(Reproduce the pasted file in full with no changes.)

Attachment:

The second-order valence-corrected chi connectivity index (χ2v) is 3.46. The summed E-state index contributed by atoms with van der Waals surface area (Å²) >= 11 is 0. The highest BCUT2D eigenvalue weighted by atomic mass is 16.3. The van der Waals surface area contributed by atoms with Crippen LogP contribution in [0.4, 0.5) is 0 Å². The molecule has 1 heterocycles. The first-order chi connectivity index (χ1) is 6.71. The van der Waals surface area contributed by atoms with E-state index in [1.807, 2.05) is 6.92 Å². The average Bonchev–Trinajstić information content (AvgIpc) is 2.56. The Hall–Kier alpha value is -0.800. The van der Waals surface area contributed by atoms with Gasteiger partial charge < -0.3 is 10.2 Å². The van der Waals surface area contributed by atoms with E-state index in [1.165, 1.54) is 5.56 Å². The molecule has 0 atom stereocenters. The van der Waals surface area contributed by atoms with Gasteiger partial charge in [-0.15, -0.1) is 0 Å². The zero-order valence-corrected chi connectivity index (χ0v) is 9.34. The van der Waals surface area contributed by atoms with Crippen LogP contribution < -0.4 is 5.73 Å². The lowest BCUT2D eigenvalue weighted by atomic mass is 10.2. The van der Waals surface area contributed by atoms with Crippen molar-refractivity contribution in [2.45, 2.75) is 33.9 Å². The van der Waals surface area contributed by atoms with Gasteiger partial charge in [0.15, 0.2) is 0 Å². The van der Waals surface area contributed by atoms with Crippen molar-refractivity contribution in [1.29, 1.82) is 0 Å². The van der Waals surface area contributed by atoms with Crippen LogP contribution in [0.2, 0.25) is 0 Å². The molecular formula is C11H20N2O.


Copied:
The second-order valence-corrected chi connectivity index (χ2v) is 3.46. The summed E-state index contributed by atoms with van der Waals surface area (Å²) >= 11 is 0. The highest BCUT2D eigenvalue weighted by atomic mass is 16.3. The van der Waals surface area contributed by atoms with Crippen LogP contribution in [0.4, 0.5) is 0 Å². The molecule has 1 heterocycles. The first-order chi connectivity index (χ1) is 6.71. The van der Waals surface area contributed by atoms with E-state index in [1.807, 2.05) is 6.92 Å². The average Bonchev–Trinajstić information content (AvgIpc) is 2.56. The Hall–Kier alpha value is -0.800. The van der Waals surface area contributed by atoms with Gasteiger partial charge < -0.3 is 10.2 Å². The van der Waals surface area contributed by atoms with E-state index in [1.165, 1.54) is 5.56 Å². The molecule has 0 atom stereocenters. The van der Waals surface area contributed by atoms with Gasteiger partial charge in [-0.15, -0.1) is 0 Å². The zero-order valence-corrected chi connectivity index (χ0v) is 9.34. The van der Waals surface area contributed by atoms with Crippen LogP contribution < -0.4 is 5.73 Å². The lowest BCUT2D eigenvalue weighted by atomic mass is 10.2. The van der Waals surface area contributed by atoms with Crippen molar-refractivity contribution in [2.45, 2.75) is 33.9 Å². The van der Waals surface area contributed by atoms with Gasteiger partial charge in [0.15, 0.2) is 0 Å². The van der Waals surface area contributed by atoms with Crippen molar-refractivity contribution in [1.29, 1.82) is 0 Å². The van der Waals surface area contributed by atoms with Crippen LogP contribution in [0.2, 0.25) is 0 Å². The molecular formula is C11H20N2O.